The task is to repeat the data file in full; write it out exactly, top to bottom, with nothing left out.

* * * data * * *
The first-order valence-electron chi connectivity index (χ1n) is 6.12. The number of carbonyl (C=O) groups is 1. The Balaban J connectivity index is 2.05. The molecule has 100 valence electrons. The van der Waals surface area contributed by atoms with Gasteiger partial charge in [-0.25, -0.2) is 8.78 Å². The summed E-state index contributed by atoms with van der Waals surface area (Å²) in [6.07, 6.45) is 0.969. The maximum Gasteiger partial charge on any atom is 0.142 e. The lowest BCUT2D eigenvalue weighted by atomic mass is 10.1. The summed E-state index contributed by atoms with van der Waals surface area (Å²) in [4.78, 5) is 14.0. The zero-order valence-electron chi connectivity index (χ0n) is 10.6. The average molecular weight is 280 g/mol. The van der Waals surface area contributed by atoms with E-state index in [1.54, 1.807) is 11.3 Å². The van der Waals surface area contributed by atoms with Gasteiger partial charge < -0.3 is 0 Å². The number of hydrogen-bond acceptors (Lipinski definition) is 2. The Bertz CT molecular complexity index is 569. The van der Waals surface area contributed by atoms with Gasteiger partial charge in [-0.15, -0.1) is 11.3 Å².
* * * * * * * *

The first-order valence-electron chi connectivity index (χ1n) is 6.12. The number of carbonyl (C=O) groups is 1. The Balaban J connectivity index is 2.05. The molecule has 100 valence electrons. The van der Waals surface area contributed by atoms with Gasteiger partial charge in [-0.25, -0.2) is 8.78 Å². The summed E-state index contributed by atoms with van der Waals surface area (Å²) in [6.07, 6.45) is 0.969. The maximum Gasteiger partial charge on any atom is 0.142 e. The lowest BCUT2D eigenvalue weighted by atomic mass is 10.1. The summed E-state index contributed by atoms with van der Waals surface area (Å²) in [4.78, 5) is 14.0. The zero-order valence-electron chi connectivity index (χ0n) is 10.6. The average molecular weight is 280 g/mol. The van der Waals surface area contributed by atoms with E-state index in [1.54, 1.807) is 11.3 Å². The van der Waals surface area contributed by atoms with Gasteiger partial charge < -0.3 is 0 Å². The number of hydrogen-bond acceptors (Lipinski definition) is 2. The Bertz CT molecular complexity index is 569. The van der Waals surface area contributed by atoms with Gasteiger partial charge in [-0.15, -0.1) is 11.3 Å².